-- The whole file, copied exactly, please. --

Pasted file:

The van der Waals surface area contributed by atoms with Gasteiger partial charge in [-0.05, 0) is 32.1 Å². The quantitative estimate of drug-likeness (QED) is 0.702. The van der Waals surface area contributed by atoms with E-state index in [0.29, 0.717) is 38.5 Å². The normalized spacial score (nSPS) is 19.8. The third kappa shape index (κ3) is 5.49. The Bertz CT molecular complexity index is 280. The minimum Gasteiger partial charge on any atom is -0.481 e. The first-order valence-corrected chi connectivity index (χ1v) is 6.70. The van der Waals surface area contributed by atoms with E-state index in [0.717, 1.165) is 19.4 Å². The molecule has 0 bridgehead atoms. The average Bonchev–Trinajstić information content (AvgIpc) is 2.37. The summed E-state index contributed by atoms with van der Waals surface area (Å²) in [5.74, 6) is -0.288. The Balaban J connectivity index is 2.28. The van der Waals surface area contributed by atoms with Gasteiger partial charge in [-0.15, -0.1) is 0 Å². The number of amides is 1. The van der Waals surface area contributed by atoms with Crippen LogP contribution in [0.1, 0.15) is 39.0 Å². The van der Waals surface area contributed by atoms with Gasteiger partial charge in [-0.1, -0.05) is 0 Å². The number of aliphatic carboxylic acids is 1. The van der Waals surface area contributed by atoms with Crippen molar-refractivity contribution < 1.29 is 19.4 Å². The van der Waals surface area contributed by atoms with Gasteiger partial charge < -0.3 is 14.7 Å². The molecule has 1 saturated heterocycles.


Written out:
The van der Waals surface area contributed by atoms with Gasteiger partial charge in [-0.05, 0) is 32.1 Å². The quantitative estimate of drug-likeness (QED) is 0.702. The van der Waals surface area contributed by atoms with E-state index in [0.29, 0.717) is 38.5 Å². The normalized spacial score (nSPS) is 19.8. The third kappa shape index (κ3) is 5.49. The Bertz CT molecular complexity index is 280. The minimum Gasteiger partial charge on any atom is -0.481 e. The first-order valence-corrected chi connectivity index (χ1v) is 6.70. The van der Waals surface area contributed by atoms with E-state index in [0.717, 1.165) is 19.4 Å². The molecule has 0 bridgehead atoms. The average Bonchev–Trinajstić information content (AvgIpc) is 2.37. The summed E-state index contributed by atoms with van der Waals surface area (Å²) in [5.74, 6) is -0.288. The Balaban J connectivity index is 2.28. The van der Waals surface area contributed by atoms with Gasteiger partial charge in [-0.15, -0.1) is 0 Å². The number of amides is 1. The van der Waals surface area contributed by atoms with Crippen LogP contribution in [0.1, 0.15) is 39.0 Å². The van der Waals surface area contributed by atoms with Gasteiger partial charge in [-0.1, -0.05) is 0 Å². The number of aliphatic carboxylic acids is 1. The van der Waals surface area contributed by atoms with Crippen molar-refractivity contribution < 1.29 is 19.4 Å². The van der Waals surface area contributed by atoms with Gasteiger partial charge < -0.3 is 14.7 Å². The molecule has 1 saturated heterocycles.